|The Devi in the saddle at the Bagmari Abasikbrinda puja. Picture by Pradip Sanyal
|Children participate in sit-and-draw contests at ODRC Rental in Behala (top) and at Labony in Salt Lake on Thursday. Pictures by Aranya Sen and Pabitra Das
|An Antakshari session in progress at Golf Green Phase I. Picture by Aranya Sen
Mahasaptami at the residential complexes taking part in this year’s The Telegraph ING Vysya Hand-in-Hand community puja programme, in association with Sony Entertainment Television, was ‘houseful’ with a string of events. All 30 housing committees held a series of contests to encourage the para puja concept.
Antakshari was the top draw at most locations, day or night, including Golf Green Phase I, Swaranika in Shakuntala Park, Prasad Nagar on BT Road and Anushakti Abasan in Bidhannagar. Team spirit worked wonders alongside some friendly competition as the participants belted out golden oldies and catchy tunes and the audience cheered them on.
Bank Garden in Bansdroni, Malancha in Baranagar, Vinayak on KC Ghosh Road, Karunamoyee G Block, Purbachal Sarbojanin and Anupama on VIP Road started the day’s activities with an Antakshari session — some in the morning and others in the evening — and wrapped up with a quiz contest. Peerless Nagar in Panihati, on the other hand, began with the quiz and finished with Antakshari.
Regent Estate, which had kicked off its puja revelry on Wednesday with a conch-blowing contest and Antakshari, held a sit-and-draw for kids and a quiz for all on Thursday.
Golf Garden Natun Pally, too, held a spot quiz, as well as Sera Uttor for women at 9.30 pm. Green View on Southern Avenue had simultaneously organised conch-blowing and Sera Uttor during the day.
ODRC Rental in Behala and Golf Green Phase III, IV and VII both began with sit-and-draw contests. The former continued with Antakshari and quiz, while the latter witnessed a dhunuchi naach. Sikhar Bindu in Brahmapur started early with a sit-and-draw at 8.30 am. The rest of the day passed off with a plethora of events, from quiz in the afternoon to conch-blowing, diya-lighting and Antakshari at night.
At the other end of town, residents of Anandam in Dum Dum participated in a sit-and-draw, Sera Uttor and Antakshari with great gusto. And at CIT Singhibagan in Madan Chatterjee Lane, a Sera Uttor competition was followed by diya-lighting. A spot quiz at 6 pm came after conch-blowing at noon at Motijhil Housing in Dum Dum.
In Salt Lake, Karunamoyee A, B, C and D had organised conch-blowing and diya-lighting, while Labony held a sit-and-draw for kids at 9 in the morning where the youngsters trooped in to test their talents. Antakshari was held in the evening and quiz at night.
On VIP Road, a sit-and-draw contest was held in Minakshi, while a spot quiz drew the crowds at Dakshinayan. At Gitanjali, residents gathered at the puja pandal for sit-and-draw, spot quiz and Sera Uttor.
The action at BP Township in Baishnabghata was after dark, with a conch-blowing contest, diya-lighting and Antakshari. Happy Nook in Patuli started with sit-and-draw and ended with Sera Uttor, while conch-blowing was squeezed in between.
Purbayan on Purbachal Main Road had conch-blowing and quiz. Udayan in Survey Park held conch-blowing, diya-lighting and the family and personality of the Puja awards.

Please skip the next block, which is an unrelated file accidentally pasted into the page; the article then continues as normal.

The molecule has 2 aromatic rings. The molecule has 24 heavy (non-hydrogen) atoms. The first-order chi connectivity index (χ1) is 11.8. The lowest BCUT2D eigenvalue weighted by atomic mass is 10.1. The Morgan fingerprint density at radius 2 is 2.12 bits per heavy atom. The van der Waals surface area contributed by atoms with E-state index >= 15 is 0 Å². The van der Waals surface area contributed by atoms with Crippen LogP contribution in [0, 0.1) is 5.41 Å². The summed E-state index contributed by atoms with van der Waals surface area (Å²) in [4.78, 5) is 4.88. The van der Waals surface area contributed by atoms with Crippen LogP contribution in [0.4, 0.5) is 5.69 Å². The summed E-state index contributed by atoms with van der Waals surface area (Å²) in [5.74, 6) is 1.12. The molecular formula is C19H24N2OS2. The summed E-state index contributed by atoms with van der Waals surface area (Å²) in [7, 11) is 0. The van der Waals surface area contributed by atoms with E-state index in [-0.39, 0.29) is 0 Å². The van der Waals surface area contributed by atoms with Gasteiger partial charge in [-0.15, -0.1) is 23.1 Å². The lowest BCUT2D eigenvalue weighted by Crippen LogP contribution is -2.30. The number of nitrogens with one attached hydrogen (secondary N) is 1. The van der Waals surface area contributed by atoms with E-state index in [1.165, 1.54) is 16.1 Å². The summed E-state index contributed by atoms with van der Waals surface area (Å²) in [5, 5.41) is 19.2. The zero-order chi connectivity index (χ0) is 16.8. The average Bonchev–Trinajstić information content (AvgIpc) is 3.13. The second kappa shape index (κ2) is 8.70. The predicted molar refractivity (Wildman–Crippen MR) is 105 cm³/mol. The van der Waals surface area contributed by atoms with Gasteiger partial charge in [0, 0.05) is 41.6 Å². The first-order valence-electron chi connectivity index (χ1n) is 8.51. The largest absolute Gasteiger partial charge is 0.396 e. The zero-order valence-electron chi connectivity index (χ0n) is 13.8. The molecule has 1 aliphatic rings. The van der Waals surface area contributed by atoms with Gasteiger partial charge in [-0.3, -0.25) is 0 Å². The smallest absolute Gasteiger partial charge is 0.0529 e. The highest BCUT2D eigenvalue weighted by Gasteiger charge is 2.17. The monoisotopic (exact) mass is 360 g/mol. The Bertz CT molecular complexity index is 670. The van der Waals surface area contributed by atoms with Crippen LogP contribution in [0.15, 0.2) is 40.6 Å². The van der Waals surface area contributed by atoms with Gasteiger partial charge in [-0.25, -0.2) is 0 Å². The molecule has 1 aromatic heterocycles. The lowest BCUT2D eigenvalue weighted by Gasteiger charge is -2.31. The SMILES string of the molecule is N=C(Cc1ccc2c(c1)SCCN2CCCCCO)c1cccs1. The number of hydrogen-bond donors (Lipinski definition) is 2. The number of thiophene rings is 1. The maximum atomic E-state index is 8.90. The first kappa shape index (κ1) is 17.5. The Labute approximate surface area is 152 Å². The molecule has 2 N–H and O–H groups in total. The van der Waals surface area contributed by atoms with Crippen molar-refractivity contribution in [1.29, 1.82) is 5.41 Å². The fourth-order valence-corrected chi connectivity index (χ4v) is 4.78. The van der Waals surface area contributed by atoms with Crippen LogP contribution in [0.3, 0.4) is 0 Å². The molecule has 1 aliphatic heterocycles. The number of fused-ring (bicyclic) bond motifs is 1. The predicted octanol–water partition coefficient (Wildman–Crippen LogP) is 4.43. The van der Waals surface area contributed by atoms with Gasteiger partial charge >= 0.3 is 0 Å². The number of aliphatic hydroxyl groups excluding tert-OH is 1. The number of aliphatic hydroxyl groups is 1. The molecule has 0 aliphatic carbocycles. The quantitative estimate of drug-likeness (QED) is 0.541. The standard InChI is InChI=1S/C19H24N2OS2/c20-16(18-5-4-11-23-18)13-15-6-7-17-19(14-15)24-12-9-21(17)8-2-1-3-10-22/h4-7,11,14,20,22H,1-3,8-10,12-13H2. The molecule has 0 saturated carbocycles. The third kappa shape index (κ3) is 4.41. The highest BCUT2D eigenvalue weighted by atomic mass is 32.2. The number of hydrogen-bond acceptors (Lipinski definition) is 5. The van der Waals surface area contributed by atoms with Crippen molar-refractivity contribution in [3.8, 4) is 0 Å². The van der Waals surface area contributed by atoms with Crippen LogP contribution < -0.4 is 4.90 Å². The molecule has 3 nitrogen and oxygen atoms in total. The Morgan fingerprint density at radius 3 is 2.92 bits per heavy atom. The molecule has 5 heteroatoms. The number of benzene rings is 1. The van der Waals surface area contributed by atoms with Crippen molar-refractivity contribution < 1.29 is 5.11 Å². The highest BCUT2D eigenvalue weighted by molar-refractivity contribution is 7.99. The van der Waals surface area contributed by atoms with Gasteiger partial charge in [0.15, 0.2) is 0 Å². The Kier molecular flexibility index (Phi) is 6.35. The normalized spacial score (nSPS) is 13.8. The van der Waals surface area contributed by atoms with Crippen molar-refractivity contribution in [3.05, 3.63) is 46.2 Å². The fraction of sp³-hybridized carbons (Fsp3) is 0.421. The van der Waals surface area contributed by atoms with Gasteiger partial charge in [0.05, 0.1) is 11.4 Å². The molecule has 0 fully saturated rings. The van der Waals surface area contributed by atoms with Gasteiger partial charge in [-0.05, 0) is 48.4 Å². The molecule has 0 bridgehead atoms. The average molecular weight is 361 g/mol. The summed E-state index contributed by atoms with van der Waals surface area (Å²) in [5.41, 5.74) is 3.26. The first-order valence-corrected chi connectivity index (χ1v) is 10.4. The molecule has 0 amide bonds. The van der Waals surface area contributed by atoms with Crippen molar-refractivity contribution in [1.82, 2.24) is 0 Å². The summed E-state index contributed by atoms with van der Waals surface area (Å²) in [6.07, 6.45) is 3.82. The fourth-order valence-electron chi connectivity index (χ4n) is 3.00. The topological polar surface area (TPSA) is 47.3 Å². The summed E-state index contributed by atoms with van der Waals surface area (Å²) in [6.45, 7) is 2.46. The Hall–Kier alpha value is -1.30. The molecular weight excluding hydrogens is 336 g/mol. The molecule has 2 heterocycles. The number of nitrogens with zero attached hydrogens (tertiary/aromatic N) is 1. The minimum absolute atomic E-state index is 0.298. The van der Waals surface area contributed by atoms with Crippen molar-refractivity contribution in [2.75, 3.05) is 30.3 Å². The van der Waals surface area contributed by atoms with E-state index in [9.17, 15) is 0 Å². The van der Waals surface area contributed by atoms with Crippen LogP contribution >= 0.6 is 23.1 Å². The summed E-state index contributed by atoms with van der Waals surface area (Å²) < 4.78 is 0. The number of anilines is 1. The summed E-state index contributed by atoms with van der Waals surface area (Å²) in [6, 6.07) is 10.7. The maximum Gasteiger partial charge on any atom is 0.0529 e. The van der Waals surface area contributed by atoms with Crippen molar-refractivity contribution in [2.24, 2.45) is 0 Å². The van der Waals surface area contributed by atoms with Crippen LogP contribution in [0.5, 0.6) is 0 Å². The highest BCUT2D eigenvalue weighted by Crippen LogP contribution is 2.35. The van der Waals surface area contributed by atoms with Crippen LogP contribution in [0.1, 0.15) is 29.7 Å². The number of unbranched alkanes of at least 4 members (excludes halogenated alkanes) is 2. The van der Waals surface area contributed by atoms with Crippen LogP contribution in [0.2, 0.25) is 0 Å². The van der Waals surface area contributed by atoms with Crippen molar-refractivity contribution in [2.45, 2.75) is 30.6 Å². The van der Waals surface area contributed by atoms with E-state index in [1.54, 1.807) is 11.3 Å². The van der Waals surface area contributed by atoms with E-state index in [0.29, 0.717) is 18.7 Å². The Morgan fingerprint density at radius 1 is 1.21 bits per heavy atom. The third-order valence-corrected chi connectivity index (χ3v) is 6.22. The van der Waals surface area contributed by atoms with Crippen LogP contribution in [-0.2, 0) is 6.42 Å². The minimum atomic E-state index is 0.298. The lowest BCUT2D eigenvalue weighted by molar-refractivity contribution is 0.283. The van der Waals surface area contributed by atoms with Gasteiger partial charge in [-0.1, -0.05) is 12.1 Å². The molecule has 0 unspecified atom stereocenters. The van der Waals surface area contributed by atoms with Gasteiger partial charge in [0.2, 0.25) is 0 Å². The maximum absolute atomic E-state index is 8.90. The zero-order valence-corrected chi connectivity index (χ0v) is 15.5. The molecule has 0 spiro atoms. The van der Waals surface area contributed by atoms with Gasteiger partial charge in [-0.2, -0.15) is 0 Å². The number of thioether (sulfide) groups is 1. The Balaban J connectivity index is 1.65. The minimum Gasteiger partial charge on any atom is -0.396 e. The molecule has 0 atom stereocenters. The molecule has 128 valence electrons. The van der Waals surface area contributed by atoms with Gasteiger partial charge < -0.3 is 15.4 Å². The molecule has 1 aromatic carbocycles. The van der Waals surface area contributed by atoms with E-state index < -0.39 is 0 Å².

The prizes — from chocolate bars to ketchup bottles — were sponsored by Nestle, apart from other gift vouchers.
In high spirits
It’s the spirit, not the size, that matters. The slogan is slowly seeping into puja organisers across the city, from Bagbazar to Behala. Recognising the need to raise awareness for sensitive pujas, a new concept — CESC The Telegraph True Spirit Puja supported by People United for Better Living in Calcutta (PUBLIC) — was launched this year.
Organised in association with the West Bengal Pollution Control Board (PCB) and the Calcutta Municipal Corporation (CMC), the endeavour aims at turning the spotlight on puja committees which don’t strive for prizes but care for people and their preferences.
From traffic management and compliance with civic norms to fire-fighting preparedness and facilities for pandal-hoppers — the performance is being judged on 10 different parameters.
A panel of judges, comprising members of The Telegraph, CESC, CMC and PUBLIC, visited 79 pandals — short-listed for the initiative — on Sashthi and Saptami to check out the sparks of spirit.
The results, based on the overall scores of the committees, will be announced on Ashtami evening.
For one of the teams doing the rounds in north Calcutta on the second day, the experience was worth remembering. “It’s a perfect example of the saying that small is beautiful,” said one of the team members about Agragami Sangha in Sinthee.
Besides making provisions for fire extinguishers, puja organisers on the city’s northern fringes have minimised risk factors by sprinkling caustic soda on the pandal materials.
Streets here weren’t blocked and volunteers were managing the traffic. With separate entrances for the physically challenged and doctors round-the-clock, the organisers have shown enough signs of prudence.
“It’s nice to know that puja organisers don’t just bank on glitter and gimmicks,” said another member on the social initiatives taken by organisers like Bagbazar Sarbojanin and CIT Road Abasikbrinda.
“Complying with the CESC and PCB norms, limiting use of plastics and taking up various sorts of social initiatives — awareness is catching up fast in the city,” the team member stressed.
The panel of judges came across sincere efforts to retain the spirit of the Pujas at several other locations, including Ahiritola Sarbojanin, Suruchi Sangha, Nandana Yuba Sangha, Chaltabagan Lohapatti and Nabamilan.
The ones that score high on camaraderie, care and compliance will move on to the second round and a set of celebrity judges will pick the winners on Thursday.